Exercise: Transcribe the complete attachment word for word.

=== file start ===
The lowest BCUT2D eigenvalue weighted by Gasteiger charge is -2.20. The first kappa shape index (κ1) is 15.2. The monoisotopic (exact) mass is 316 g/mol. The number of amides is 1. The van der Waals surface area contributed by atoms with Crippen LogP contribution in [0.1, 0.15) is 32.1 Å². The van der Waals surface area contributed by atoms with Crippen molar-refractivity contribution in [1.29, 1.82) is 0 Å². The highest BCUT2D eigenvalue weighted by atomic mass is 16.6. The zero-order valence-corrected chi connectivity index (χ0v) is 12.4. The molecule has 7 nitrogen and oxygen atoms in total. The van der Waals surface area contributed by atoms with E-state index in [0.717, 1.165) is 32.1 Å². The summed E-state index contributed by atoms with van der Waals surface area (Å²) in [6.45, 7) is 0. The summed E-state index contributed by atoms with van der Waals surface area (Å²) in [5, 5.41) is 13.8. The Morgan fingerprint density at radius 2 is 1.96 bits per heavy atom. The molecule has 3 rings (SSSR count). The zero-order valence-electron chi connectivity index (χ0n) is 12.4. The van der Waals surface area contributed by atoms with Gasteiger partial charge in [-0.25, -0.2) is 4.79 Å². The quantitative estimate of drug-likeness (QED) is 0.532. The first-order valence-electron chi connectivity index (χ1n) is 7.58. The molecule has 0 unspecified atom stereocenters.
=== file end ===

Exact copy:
The lowest BCUT2D eigenvalue weighted by Gasteiger charge is -2.20. The first kappa shape index (κ1) is 15.2. The monoisotopic (exact) mass is 316 g/mol. The number of amides is 1. The van der Waals surface area contributed by atoms with Crippen LogP contribution in [0.1, 0.15) is 32.1 Å². The van der Waals surface area contributed by atoms with Crippen molar-refractivity contribution in [1.29, 1.82) is 0 Å². The highest BCUT2D eigenvalue weighted by atomic mass is 16.6. The zero-order valence-corrected chi connectivity index (χ0v) is 12.4. The molecule has 7 nitrogen and oxygen atoms in total. The van der Waals surface area contributed by atoms with E-state index in [0.717, 1.165) is 32.1 Å². The summed E-state index contributed by atoms with van der Waals surface area (Å²) in [6.45, 7) is 0. The summed E-state index contributed by atoms with van der Waals surface area (Å²) in [5, 5.41) is 13.8. The Morgan fingerprint density at radius 2 is 1.96 bits per heavy atom. The molecule has 3 rings (SSSR count). The zero-order valence-electron chi connectivity index (χ0n) is 12.4. The van der Waals surface area contributed by atoms with Gasteiger partial charge in [-0.25, -0.2) is 4.79 Å². The quantitative estimate of drug-likeness (QED) is 0.532. The first-order valence-electron chi connectivity index (χ1n) is 7.58. The molecule has 0 unspecified atom stereocenters.